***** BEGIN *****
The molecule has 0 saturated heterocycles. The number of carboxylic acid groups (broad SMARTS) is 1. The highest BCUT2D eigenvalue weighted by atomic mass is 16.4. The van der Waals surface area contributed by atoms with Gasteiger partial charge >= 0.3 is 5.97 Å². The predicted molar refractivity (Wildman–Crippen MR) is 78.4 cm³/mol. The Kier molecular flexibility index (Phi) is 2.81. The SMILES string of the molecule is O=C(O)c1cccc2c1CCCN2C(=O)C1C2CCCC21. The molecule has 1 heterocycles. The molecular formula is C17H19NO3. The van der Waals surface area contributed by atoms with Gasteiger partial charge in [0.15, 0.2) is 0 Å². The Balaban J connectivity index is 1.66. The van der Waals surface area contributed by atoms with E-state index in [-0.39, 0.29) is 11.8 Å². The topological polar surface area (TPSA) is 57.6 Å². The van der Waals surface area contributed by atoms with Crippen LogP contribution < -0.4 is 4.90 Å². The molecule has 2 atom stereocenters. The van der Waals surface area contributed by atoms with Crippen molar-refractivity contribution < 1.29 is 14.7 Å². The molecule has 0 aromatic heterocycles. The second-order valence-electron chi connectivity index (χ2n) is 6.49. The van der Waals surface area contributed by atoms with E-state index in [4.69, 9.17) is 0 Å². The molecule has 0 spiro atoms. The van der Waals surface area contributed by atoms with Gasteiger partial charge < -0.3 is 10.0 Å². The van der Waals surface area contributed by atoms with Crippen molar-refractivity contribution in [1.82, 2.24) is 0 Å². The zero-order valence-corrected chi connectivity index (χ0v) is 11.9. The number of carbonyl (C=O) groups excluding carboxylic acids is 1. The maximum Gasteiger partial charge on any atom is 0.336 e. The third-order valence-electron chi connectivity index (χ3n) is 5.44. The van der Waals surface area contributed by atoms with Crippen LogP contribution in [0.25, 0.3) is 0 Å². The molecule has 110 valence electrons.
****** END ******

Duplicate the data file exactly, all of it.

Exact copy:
The molecule has 0 saturated heterocycles. The number of carboxylic acid groups (broad SMARTS) is 1. The highest BCUT2D eigenvalue weighted by atomic mass is 16.4. The van der Waals surface area contributed by atoms with Gasteiger partial charge >= 0.3 is 5.97 Å². The predicted molar refractivity (Wildman–Crippen MR) is 78.4 cm³/mol. The Kier molecular flexibility index (Phi) is 2.81. The SMILES string of the molecule is O=C(O)c1cccc2c1CCCN2C(=O)C1C2CCCC21. The molecule has 1 heterocycles. The molecular formula is C17H19NO3. The van der Waals surface area contributed by atoms with Gasteiger partial charge in [0.15, 0.2) is 0 Å². The Balaban J connectivity index is 1.66. The van der Waals surface area contributed by atoms with E-state index in [-0.39, 0.29) is 11.8 Å². The topological polar surface area (TPSA) is 57.6 Å². The van der Waals surface area contributed by atoms with Crippen LogP contribution < -0.4 is 4.90 Å². The molecule has 2 atom stereocenters. The van der Waals surface area contributed by atoms with Crippen molar-refractivity contribution < 1.29 is 14.7 Å². The molecule has 0 aromatic heterocycles. The second-order valence-electron chi connectivity index (χ2n) is 6.49. The van der Waals surface area contributed by atoms with E-state index in [4.69, 9.17) is 0 Å². The molecule has 0 spiro atoms. The van der Waals surface area contributed by atoms with Gasteiger partial charge < -0.3 is 10.0 Å². The van der Waals surface area contributed by atoms with Crippen molar-refractivity contribution in [1.82, 2.24) is 0 Å². The zero-order valence-corrected chi connectivity index (χ0v) is 11.9. The number of carbonyl (C=O) groups excluding carboxylic acids is 1. The maximum Gasteiger partial charge on any atom is 0.336 e. The third-order valence-electron chi connectivity index (χ3n) is 5.44. The van der Waals surface area contributed by atoms with Crippen LogP contribution in [0.25, 0.3) is 0 Å². The molecule has 110 valence electrons.